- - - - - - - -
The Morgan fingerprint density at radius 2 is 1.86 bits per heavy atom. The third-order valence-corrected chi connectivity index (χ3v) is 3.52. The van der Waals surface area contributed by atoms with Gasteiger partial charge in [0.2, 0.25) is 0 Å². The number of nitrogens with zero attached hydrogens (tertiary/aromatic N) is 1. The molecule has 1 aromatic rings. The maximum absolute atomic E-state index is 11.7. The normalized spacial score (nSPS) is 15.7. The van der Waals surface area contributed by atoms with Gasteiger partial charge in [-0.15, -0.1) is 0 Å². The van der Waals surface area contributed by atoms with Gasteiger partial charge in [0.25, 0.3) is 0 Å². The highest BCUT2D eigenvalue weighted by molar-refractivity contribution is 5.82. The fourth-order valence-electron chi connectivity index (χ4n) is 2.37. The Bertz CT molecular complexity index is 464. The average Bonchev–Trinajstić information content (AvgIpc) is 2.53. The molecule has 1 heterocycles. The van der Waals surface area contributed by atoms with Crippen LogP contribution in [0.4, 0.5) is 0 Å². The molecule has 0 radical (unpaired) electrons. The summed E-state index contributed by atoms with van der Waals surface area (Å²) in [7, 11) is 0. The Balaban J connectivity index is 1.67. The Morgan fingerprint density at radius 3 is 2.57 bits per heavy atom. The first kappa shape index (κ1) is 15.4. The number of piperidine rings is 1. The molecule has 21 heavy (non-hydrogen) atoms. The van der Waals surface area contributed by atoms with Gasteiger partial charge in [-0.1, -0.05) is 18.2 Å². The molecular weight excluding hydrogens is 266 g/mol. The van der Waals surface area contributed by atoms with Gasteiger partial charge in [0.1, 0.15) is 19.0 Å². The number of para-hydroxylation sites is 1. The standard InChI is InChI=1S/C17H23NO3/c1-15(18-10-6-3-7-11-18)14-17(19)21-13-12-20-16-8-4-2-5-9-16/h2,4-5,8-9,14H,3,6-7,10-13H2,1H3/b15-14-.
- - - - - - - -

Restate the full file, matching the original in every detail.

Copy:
The Morgan fingerprint density at radius 2 is 1.86 bits per heavy atom. The third-order valence-corrected chi connectivity index (χ3v) is 3.52. The van der Waals surface area contributed by atoms with Gasteiger partial charge in [0.2, 0.25) is 0 Å². The number of nitrogens with zero attached hydrogens (tertiary/aromatic N) is 1. The molecule has 1 aromatic rings. The maximum absolute atomic E-state index is 11.7. The normalized spacial score (nSPS) is 15.7. The van der Waals surface area contributed by atoms with Gasteiger partial charge in [-0.15, -0.1) is 0 Å². The van der Waals surface area contributed by atoms with Gasteiger partial charge in [0.25, 0.3) is 0 Å². The highest BCUT2D eigenvalue weighted by molar-refractivity contribution is 5.82. The fourth-order valence-electron chi connectivity index (χ4n) is 2.37. The Bertz CT molecular complexity index is 464. The average Bonchev–Trinajstić information content (AvgIpc) is 2.53. The molecule has 1 heterocycles. The van der Waals surface area contributed by atoms with Crippen LogP contribution in [0.4, 0.5) is 0 Å². The molecule has 0 radical (unpaired) electrons. The summed E-state index contributed by atoms with van der Waals surface area (Å²) in [7, 11) is 0. The Balaban J connectivity index is 1.67. The Morgan fingerprint density at radius 3 is 2.57 bits per heavy atom. The first kappa shape index (κ1) is 15.4. The number of piperidine rings is 1. The molecule has 21 heavy (non-hydrogen) atoms. The van der Waals surface area contributed by atoms with Gasteiger partial charge in [-0.1, -0.05) is 18.2 Å². The molecular weight excluding hydrogens is 266 g/mol. The van der Waals surface area contributed by atoms with Gasteiger partial charge in [0.1, 0.15) is 19.0 Å². The number of para-hydroxylation sites is 1. The standard InChI is InChI=1S/C17H23NO3/c1-15(18-10-6-3-7-11-18)14-17(19)21-13-12-20-16-8-4-2-5-9-16/h2,4-5,8-9,14H,3,6-7,10-13H2,1H3/b15-14-.